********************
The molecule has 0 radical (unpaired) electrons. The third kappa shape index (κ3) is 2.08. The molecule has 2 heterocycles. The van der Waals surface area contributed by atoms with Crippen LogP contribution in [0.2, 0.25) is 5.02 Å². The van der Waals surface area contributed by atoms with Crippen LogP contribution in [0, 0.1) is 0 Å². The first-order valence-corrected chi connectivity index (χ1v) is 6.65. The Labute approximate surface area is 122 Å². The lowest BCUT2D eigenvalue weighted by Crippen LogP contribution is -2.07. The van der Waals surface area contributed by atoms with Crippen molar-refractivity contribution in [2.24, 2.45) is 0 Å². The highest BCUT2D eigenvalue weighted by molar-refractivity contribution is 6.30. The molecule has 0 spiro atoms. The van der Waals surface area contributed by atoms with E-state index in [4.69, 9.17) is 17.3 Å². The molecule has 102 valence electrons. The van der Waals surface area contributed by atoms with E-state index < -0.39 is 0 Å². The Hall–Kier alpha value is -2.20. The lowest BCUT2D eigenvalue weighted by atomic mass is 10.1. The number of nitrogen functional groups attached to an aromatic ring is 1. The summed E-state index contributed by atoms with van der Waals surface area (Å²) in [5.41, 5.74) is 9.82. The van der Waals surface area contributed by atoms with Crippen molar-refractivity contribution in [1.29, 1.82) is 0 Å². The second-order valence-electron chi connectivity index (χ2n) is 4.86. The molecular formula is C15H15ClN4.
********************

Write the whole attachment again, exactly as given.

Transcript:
The molecule has 0 radical (unpaired) electrons. The third kappa shape index (κ3) is 2.08. The molecule has 2 heterocycles. The van der Waals surface area contributed by atoms with Crippen LogP contribution in [0.2, 0.25) is 5.02 Å². The van der Waals surface area contributed by atoms with Crippen LogP contribution in [0, 0.1) is 0 Å². The first-order valence-corrected chi connectivity index (χ1v) is 6.65. The Labute approximate surface area is 122 Å². The lowest BCUT2D eigenvalue weighted by Crippen LogP contribution is -2.07. The van der Waals surface area contributed by atoms with Crippen molar-refractivity contribution in [2.24, 2.45) is 0 Å². The highest BCUT2D eigenvalue weighted by molar-refractivity contribution is 6.30. The molecule has 0 spiro atoms. The van der Waals surface area contributed by atoms with E-state index in [4.69, 9.17) is 17.3 Å². The molecule has 102 valence electrons. The van der Waals surface area contributed by atoms with E-state index < -0.39 is 0 Å². The Hall–Kier alpha value is -2.20. The lowest BCUT2D eigenvalue weighted by atomic mass is 10.1. The number of nitrogen functional groups attached to an aromatic ring is 1. The summed E-state index contributed by atoms with van der Waals surface area (Å²) in [5.41, 5.74) is 9.82. The van der Waals surface area contributed by atoms with Crippen molar-refractivity contribution in [1.29, 1.82) is 0 Å². The second-order valence-electron chi connectivity index (χ2n) is 4.86. The molecular formula is C15H15ClN4.